24. A better RQ dashboard. I use RQ for a number of various purposes: it is a Python library for asynchronous job execution very much in the vein of Sidekiq or Resque. It ships with a dashboard, but this dashboard is (and apologies to the maintainers of the package, to whom I am deeply grateful) not very good, at least in my experience. It is adequate and showing a raw count of jobs in the queue, and fails (often loudly!) at every other task. I imagine that you could fairly easy productize this in an open-core model.

  25. A JRPG using Match 3 mechanics. I'm playing Hero Emblems 2 right now and it's a perfectly cromulent game, so to speak — it is a nice smash-up of the two aforementioned mechanics. But it's very bare-bones on both sides of the spectrum and a poorly engineered/balanced game to boot — but despite that it's still quite fun, because Match 3 solves one of the core problems in JRPGs (boring, rote combat). Someone could make a really fun, good version of this game with a Threes-esque emphasis on polish and gameplay. And they wouldn't need to be a hardcore game developer! (I promise I won't start building games.)

  26. A productivity app aping the concept of "daily quests" as popularized by MMOs. Basically, I want to be able to input a list of a dozen or so non-trivial tasks that I tend to not prioritize and are too large/cumbersome to do every day ("watch a movie", "publish a new blog post", et cetera) and have an app select n of them that I do every day. There would be a streak component (so the goal isn't to do all tasks every day, but to do the full randomly selected subset of tasks every day). This is probably a very small niche, but it's also such a small surface area for an app that you could probably charge $1.99 for it and make a few hundred bucks a month.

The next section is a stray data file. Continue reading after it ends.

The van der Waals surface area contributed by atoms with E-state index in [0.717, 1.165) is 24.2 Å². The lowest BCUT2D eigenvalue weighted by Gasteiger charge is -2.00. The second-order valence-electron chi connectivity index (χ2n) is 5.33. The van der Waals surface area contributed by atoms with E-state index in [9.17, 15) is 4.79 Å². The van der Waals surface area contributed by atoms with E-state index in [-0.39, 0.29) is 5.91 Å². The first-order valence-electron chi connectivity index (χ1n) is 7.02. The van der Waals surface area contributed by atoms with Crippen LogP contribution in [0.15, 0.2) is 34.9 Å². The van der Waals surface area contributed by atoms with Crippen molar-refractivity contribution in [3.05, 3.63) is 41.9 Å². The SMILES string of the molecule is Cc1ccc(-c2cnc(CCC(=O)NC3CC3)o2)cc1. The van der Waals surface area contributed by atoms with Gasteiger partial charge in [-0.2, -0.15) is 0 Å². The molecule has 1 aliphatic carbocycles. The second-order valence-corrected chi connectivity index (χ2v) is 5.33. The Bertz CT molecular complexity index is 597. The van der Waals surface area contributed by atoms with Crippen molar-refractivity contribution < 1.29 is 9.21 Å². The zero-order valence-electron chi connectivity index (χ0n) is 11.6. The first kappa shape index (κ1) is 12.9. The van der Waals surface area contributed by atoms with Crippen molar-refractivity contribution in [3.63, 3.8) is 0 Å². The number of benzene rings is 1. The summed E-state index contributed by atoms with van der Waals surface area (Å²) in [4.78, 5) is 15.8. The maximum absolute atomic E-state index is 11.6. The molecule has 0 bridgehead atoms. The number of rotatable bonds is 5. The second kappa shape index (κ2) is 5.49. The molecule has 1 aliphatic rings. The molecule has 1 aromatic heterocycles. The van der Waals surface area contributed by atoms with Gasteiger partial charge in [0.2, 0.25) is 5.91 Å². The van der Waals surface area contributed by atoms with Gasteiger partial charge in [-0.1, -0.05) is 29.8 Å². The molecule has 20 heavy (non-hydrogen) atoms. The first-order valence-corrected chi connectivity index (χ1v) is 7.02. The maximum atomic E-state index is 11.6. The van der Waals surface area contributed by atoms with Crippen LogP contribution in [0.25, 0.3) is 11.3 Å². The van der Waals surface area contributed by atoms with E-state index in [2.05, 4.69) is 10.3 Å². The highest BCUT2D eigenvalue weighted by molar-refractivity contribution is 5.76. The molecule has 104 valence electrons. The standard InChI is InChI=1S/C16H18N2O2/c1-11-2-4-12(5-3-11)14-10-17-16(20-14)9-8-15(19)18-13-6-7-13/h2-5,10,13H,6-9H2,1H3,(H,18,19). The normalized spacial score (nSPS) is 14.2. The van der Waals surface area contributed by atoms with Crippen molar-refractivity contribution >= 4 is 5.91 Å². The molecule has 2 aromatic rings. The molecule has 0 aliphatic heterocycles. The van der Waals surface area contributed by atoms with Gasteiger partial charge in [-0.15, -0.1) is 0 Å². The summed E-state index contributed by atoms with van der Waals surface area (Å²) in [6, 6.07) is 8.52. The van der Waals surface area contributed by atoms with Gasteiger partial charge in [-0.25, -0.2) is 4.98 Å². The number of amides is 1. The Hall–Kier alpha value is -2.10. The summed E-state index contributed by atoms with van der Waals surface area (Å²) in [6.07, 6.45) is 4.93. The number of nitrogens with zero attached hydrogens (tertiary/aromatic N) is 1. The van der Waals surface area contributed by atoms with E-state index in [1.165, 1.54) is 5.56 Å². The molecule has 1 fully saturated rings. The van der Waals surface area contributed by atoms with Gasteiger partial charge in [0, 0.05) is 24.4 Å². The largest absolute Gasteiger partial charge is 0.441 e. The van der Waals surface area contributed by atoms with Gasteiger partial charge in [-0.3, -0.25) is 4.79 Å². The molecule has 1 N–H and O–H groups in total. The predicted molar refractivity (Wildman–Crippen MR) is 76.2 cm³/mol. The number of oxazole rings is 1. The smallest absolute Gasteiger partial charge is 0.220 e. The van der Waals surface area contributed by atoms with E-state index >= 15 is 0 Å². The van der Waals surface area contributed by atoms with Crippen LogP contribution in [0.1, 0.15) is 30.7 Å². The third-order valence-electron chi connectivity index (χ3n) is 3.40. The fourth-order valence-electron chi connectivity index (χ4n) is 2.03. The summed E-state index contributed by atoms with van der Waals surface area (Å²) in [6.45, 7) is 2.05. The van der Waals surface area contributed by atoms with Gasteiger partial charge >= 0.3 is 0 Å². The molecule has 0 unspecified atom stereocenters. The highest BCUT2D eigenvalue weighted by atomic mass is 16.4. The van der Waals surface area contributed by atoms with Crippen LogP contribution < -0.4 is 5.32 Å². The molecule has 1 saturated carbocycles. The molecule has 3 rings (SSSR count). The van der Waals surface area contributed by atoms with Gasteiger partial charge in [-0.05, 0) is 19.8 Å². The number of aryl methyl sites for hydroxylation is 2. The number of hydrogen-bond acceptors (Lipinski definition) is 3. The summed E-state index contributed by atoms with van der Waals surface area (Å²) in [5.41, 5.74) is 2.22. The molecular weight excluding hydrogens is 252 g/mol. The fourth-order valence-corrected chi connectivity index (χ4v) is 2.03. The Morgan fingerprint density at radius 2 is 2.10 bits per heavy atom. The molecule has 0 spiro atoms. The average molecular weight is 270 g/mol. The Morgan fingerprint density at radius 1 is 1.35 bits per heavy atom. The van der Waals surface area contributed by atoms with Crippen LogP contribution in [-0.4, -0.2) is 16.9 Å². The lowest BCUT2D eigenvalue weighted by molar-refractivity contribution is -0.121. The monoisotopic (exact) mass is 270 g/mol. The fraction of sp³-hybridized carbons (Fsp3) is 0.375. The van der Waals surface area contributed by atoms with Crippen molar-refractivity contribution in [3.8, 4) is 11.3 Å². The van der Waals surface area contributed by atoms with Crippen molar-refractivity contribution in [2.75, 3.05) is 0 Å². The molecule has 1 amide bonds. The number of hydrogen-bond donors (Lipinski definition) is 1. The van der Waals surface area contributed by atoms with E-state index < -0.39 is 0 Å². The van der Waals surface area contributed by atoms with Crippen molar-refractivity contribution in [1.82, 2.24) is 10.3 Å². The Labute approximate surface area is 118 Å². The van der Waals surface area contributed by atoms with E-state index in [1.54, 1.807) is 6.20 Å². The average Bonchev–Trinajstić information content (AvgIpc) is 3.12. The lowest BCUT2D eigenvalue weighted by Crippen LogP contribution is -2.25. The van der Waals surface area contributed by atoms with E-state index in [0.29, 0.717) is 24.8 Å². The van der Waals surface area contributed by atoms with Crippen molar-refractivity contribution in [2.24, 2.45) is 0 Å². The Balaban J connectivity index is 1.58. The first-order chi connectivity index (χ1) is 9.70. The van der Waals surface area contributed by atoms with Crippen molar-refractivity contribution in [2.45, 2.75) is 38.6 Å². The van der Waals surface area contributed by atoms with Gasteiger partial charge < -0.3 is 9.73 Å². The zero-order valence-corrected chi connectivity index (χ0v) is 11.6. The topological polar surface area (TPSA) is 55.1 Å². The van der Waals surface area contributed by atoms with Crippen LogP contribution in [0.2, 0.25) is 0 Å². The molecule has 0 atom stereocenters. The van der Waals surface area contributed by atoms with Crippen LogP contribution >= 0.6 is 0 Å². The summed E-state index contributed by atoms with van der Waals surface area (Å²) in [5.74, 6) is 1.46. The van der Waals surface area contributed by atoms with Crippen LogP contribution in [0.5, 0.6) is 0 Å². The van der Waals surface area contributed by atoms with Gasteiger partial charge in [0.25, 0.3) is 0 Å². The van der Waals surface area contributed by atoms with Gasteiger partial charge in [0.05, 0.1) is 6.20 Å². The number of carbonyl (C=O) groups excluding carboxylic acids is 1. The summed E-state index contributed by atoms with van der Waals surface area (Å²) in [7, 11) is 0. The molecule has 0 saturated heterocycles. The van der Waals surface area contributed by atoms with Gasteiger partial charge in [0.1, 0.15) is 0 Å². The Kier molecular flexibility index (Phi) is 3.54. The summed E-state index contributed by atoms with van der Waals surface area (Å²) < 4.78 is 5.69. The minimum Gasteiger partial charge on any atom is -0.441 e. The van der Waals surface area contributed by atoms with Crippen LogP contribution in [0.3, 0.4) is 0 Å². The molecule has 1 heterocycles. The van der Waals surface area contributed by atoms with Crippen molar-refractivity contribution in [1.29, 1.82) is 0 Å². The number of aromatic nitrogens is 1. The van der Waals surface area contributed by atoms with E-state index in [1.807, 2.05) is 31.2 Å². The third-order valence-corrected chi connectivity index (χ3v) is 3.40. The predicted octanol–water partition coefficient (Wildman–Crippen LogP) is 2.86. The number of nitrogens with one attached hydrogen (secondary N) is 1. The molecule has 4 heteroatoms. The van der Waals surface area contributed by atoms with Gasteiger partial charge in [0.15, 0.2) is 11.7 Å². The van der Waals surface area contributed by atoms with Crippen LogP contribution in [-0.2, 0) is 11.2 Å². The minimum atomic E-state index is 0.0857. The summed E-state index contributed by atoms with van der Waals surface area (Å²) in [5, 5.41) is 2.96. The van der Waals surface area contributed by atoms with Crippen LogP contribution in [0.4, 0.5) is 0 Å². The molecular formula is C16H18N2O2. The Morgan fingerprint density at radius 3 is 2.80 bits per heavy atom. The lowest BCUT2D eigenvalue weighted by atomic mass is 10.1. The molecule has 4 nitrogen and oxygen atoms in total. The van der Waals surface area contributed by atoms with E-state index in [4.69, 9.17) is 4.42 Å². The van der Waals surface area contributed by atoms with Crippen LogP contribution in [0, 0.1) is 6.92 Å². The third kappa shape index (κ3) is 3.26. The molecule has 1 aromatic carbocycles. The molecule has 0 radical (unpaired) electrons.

27. A dedicated comparison site for infrastructure providers. There's a bit of a public and long-term exodus from Heroku over the past six months that I expect to accelerate and continue over the next two years, and many of the decision makers leading that exodus don't quite know where the landscape stands. Referral bonuses on such conversions are very lucrative, and also i think this is a fairly underexplored content space.

  28. A simple app that lets you track various conversion rates for Stripe Checkout sessions and Payment Links, broken up by various UTM parameters. As of the time of this writing (Fall 2022), Stripe offers conversion funnel analysis for these things based on some very specific pre-baked pivot points (region, device type) but there's little data portability or extendibility. I think this is a very small app to build (on the order of weeks) and while the market size is not huge, there are many Payment Links users who are technical enough to know what UTM codes are while not technical enough to be able to roll their own solution. (You'd have to worry about Stripe building this functionality into their core app, but again the startup costs for this project are so small I think the value proposition is still worthwhile.)

  29. An open source (or closed source!) implementation of one of my favorite internal Stripe tools.

  30. Literally just this, as a product or blog

  31. A micro-app for creating DM-like videos like this one

  32. A Chrome plugin that adds OpenAI autocompletion to any textarea on the page.

  33. Conversely to the above point — an API for detecting whether or not a given input string has been generated by an LLM.

  34. A MicroSaaS that takes a repository of issues (Linear, GitHub Issues, etc.) and turns them into an easily printable PDF of index cards for triaging.


  1. This exists now, and I am thrilled to be a flagship customer.

  2. Googling reveals that this already exists, but simply does not work. The web is littered with tools that were made ten years ago that can be trivially made much better and faster.

  3. Twitter user @joodaloop took this idea and ran with it to great success.

  4. In general, I am bullish on the genre of app that is "take an annoying but incredibly useful API offered by Google and make it pleasant to interact with." For example, Briefmetrics.